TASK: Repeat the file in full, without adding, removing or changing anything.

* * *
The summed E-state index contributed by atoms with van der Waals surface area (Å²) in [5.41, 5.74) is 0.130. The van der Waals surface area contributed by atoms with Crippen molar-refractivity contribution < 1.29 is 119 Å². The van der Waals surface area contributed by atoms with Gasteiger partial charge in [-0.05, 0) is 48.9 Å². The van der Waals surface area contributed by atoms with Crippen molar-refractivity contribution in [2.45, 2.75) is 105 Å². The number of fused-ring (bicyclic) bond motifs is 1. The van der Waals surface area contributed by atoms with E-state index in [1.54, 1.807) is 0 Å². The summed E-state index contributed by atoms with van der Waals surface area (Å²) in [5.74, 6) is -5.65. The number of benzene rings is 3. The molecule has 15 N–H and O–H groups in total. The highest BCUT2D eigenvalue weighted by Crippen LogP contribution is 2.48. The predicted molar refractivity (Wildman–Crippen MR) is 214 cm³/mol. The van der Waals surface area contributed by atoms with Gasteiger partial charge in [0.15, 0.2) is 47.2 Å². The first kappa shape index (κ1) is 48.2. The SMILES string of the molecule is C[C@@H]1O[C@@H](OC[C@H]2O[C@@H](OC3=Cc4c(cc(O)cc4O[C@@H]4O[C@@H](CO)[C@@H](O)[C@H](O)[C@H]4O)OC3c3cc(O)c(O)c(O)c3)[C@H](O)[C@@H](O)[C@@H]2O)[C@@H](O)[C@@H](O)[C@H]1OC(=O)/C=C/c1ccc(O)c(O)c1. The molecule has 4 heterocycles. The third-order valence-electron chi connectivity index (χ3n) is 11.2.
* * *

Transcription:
The summed E-state index contributed by atoms with van der Waals surface area (Å²) in [5.41, 5.74) is 0.130. The van der Waals surface area contributed by atoms with Crippen molar-refractivity contribution < 1.29 is 119 Å². The van der Waals surface area contributed by atoms with Gasteiger partial charge in [-0.05, 0) is 48.9 Å². The van der Waals surface area contributed by atoms with Crippen molar-refractivity contribution in [2.45, 2.75) is 105 Å². The number of fused-ring (bicyclic) bond motifs is 1. The van der Waals surface area contributed by atoms with E-state index in [1.54, 1.807) is 0 Å². The summed E-state index contributed by atoms with van der Waals surface area (Å²) in [5.74, 6) is -5.65. The number of benzene rings is 3. The molecule has 15 N–H and O–H groups in total. The highest BCUT2D eigenvalue weighted by Crippen LogP contribution is 2.48. The predicted molar refractivity (Wildman–Crippen MR) is 214 cm³/mol. The van der Waals surface area contributed by atoms with Gasteiger partial charge in [0.15, 0.2) is 47.2 Å². The first kappa shape index (κ1) is 48.2. The SMILES string of the molecule is C[C@@H]1O[C@@H](OC[C@H]2O[C@@H](OC3=Cc4c(cc(O)cc4O[C@@H]4O[C@@H](CO)[C@@H](O)[C@H](O)[C@H]4O)OC3c3cc(O)c(O)c(O)c3)[C@H](O)[C@@H](O)[C@@H]2O)[C@@H](O)[C@@H](O)[C@H]1OC(=O)/C=C/c1ccc(O)c(O)c1. The molecule has 4 heterocycles. The third-order valence-electron chi connectivity index (χ3n) is 11.2.